Even after the cluster of cases at the White House, Trump’s Florida rally still didn’t include standard measures designed to minimize risks of coronavirus spread. Guests were packed together and many did not wear masks. 

On stage, Trump, as he has for months, criticized lockdowns and quarantine measures as detrimental to the economy. He encouraged people to ignore them if they choose.

“The cure cannot be worse than the problem itself,” Trump said of the lockdowns.“If you want to stay, stay. Relax. Stay. But, if you want to get out there, get out.”

Donald Trump
President Trump at a campaign rally in Orlando, Fla. (John Raoux/AP)

The president also suggested keeping distance from others was never an option for him.   

“I don’t have to be locked up in my basement and I wouldn’t allow that to happen

Trump, downplaying risk, says he’s ready to ‘kiss everyone’ at his first campaign trail rally since COVID-19 diagnosis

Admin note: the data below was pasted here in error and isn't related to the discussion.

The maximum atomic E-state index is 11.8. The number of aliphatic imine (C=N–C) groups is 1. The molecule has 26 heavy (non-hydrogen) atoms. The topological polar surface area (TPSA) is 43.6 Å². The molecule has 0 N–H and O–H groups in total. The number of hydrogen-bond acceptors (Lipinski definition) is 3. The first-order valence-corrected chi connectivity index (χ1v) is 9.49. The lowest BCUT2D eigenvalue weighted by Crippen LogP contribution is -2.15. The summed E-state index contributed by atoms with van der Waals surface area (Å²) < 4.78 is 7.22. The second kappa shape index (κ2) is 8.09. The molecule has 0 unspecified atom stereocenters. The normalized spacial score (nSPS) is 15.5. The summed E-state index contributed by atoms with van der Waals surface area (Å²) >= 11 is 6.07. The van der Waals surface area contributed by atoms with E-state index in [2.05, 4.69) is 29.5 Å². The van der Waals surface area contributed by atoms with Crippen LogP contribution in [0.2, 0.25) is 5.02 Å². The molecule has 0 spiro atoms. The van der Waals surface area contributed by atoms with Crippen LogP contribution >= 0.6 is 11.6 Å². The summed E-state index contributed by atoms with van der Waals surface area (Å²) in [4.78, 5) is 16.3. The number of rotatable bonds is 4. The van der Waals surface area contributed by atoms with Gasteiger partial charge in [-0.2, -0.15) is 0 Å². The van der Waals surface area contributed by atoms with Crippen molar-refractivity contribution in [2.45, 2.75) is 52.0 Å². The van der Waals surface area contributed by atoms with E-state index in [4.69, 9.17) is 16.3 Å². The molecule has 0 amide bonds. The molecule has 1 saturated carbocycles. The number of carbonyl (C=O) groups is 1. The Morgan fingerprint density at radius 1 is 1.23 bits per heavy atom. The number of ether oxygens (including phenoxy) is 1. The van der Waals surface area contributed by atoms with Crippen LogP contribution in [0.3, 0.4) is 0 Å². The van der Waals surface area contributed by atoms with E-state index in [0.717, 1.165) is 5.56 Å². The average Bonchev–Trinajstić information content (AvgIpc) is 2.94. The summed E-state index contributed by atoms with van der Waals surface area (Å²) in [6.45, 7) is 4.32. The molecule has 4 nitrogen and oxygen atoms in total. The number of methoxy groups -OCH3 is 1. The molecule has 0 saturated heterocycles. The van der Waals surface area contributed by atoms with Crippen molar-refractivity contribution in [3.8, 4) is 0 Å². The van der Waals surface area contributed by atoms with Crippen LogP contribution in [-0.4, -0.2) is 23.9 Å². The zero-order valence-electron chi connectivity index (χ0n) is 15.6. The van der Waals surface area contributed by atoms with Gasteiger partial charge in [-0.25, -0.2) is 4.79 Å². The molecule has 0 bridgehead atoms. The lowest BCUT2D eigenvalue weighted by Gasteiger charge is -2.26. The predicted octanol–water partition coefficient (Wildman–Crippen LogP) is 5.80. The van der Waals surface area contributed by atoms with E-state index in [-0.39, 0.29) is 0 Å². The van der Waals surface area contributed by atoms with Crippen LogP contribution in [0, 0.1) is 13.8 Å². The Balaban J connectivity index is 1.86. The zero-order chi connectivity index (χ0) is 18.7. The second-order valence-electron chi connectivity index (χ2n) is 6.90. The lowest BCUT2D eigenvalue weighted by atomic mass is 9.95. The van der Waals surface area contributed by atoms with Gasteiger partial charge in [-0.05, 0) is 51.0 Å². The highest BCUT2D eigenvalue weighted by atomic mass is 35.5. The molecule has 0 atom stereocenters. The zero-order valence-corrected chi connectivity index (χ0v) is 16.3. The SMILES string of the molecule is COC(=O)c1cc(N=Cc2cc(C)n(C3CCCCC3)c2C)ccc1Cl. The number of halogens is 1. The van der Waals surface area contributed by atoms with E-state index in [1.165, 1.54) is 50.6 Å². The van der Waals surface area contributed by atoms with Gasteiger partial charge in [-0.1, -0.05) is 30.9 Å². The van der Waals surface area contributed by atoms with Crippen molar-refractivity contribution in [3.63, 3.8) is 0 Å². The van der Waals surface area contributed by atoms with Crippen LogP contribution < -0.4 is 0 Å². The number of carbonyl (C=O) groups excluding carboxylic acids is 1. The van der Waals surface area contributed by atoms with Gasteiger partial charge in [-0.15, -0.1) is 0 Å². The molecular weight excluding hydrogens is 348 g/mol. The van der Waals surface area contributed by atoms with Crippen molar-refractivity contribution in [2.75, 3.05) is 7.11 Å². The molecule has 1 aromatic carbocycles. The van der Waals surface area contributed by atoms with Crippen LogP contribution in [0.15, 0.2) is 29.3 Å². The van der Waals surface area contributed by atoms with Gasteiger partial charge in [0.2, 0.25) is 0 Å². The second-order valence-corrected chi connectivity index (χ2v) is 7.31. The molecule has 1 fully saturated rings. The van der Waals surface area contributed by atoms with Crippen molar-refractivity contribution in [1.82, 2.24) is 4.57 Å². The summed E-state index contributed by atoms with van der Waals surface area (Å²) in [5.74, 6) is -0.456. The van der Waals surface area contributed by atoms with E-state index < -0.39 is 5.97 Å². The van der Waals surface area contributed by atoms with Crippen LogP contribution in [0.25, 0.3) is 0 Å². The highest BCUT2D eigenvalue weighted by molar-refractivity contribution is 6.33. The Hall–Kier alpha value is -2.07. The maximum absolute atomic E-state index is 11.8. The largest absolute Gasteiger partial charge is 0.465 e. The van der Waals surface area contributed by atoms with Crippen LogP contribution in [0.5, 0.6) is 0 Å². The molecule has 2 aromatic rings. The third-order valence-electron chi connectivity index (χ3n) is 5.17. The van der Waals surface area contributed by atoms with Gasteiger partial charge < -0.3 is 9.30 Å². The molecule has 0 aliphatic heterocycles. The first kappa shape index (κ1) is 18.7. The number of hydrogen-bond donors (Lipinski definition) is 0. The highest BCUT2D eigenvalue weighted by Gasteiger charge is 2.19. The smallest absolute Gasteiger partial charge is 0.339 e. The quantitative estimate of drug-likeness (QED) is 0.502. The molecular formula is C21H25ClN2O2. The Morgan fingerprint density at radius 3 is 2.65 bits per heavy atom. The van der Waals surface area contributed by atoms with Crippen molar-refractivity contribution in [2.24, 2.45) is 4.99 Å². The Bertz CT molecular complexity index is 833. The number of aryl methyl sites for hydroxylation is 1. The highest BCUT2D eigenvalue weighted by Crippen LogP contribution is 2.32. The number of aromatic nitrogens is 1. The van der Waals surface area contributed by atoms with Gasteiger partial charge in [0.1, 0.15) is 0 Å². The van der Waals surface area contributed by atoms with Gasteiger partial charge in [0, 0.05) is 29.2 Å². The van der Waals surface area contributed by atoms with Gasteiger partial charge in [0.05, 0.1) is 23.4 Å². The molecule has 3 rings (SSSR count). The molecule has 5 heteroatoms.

President Trump in his return to the campaign trail in Florida on Monday evening boasted he has recovered from COVID-19 and is impervious to the disease that has killed more than 210,000 Americans.

The president, who tested positive on Oct. 1, also indicated he is unconcerned about being contagious and told the audience gathered at Orlando Sanford International Airport that he would be happy to engage in some close contact. 

“One thing with me, the nice part, I went through it, now they say I’m immune. … I feel so powerful,” Trump said. “I’ll walk in there, I’ll kiss everyone in that audience. I’ll kiss the guys, and the beautiful women, and the — everybody. I’ll just give you a big fat kiss.”

Trump spoke for about an hour. While his remarks were short by the standards of his past rallies, which are often about 80 minutes long, it was far longer than any of the brief videos he released while recovering from the virus or his first live speech, which took place at the White House on Saturday and lasted less than 2 minutes. 

The president’s return to the campaign trail came shortly after the White House medical team announced that he tested negative “on consecutive days.” Trump’s return to public events came exactly 10 days after the White House said his symptoms first appeared, which is the period of isolation recommended by the Centers for Disease Control.